Workers’ Compensation Conditions

Workers’ compensation is a system of insurance that is there to protect injured employees when they, literally or figuratively, fall. It acts as a safety net to stop employees from experiencing financial ruin after an on-the job injury. Employers are required to carry workers’ compensation insurance and payments are given out once an employee proves their case. Payments are not given out unconditionally, however, and they will cease once an employee is able to return to work. One such condition of payment is often that an employee takes their prescription medication as directed and offers proof, such as a urine test, of that usage. Recently a New York appellate court held that this condition is not always enforceable in a court of law.

Mr. Harper’s Painkillers

Dan Harper of New York is a former employee of Public Energy Fuel Service Inc., a Hicksville, New York corporation. Harper suffered a debilitating back injury at work in 2002 and was placed on disability. Shortly after this finding Harper began receiving permanent total disability workers’ compensation payments. Harper’s workers’ compensation physician prescribed him a painkiller in an attempt to help Harper cope with his back pain. The opioid painkiller Kadian was included among his benefits. Public Energy required that Harper take this medication as directed. If he did not, his benefits would be revoked. A physician appointed by Public Energy to treat Harper’s back pain found that he was not taking the medication as often as the doctor recommended. Once Public Energy, and their insurance agents, discovered this, they sought to have Harper’s benefits revoked.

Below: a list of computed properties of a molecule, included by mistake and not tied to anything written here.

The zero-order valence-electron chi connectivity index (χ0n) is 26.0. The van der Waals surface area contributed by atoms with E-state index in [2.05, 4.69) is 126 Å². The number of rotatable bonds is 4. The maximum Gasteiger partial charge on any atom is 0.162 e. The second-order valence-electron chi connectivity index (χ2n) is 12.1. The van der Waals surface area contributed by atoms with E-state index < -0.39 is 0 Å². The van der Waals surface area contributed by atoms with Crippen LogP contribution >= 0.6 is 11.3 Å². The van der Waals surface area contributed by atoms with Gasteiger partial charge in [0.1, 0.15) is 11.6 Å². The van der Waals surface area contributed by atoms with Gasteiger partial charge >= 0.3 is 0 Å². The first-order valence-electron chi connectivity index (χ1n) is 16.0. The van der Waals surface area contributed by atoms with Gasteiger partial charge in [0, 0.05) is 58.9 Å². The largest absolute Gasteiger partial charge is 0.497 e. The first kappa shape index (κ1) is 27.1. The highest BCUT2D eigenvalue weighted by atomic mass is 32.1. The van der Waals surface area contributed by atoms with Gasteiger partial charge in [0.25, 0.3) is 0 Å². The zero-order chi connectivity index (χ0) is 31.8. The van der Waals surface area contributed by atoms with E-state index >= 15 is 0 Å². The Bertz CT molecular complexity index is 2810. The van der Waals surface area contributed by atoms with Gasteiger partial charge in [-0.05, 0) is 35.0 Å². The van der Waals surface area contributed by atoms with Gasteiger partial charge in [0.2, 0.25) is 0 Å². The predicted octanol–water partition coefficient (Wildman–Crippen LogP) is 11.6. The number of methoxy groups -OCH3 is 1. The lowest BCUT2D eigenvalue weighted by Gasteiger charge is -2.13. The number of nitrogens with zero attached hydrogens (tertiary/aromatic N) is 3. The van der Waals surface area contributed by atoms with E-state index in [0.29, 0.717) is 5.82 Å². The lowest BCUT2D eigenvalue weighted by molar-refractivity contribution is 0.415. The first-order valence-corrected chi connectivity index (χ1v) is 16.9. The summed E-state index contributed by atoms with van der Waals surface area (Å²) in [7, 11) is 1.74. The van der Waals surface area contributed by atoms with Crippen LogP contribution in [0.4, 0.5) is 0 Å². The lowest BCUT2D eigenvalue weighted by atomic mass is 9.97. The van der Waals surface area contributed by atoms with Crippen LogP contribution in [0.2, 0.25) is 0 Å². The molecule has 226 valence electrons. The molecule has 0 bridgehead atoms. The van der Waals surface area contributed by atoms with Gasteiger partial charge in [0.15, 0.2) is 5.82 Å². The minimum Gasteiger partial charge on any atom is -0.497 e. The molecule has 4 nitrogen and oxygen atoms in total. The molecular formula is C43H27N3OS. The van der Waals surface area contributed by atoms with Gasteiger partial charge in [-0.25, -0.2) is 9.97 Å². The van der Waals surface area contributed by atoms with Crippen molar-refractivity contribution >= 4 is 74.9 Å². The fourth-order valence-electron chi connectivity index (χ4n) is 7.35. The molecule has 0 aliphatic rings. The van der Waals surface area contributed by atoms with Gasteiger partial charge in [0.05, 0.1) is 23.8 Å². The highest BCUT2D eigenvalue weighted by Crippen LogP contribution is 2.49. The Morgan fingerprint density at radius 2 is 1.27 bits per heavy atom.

The Ruling

In our state workers’ compensation complaints are handled by the none other than the New York State Workers’ Compensation Board. The Board rejected the company’s claims. Once agency remedies are exhausted, a party who wishes to appeal has the right to take their case to the appellate courts. Here, that is precisely what Public Energy did. They sought relief in the three-judge panel of New York State’s Supreme Court. The court explained in the ruling that the law allows revocation of benefits where a recipient makes false statements to receive or increase their benefits. The court agreed that the Board correctly “noted the lack of evidence that the claimant was selling the excess Kadian or attempting to profit from it and, accordingly, found that the record did not establish that his misrepresentations were made for the purposes of obtaining compensation.” Thus, the appellate court determined that Public Energy did not have the right to revoke the benefits allocated to Harper.

Unfortunately, a situation such as this is not uncommon. Insurance agencies are for-profit corporations that are primarily concerned with the bottom line. Contacting an experienced and knowledgeable workers’ compensation attorney will help you protect your rights and your health. If you have struggled to obtain your workers’ compensation benefits, contact our team at Napoli Law today.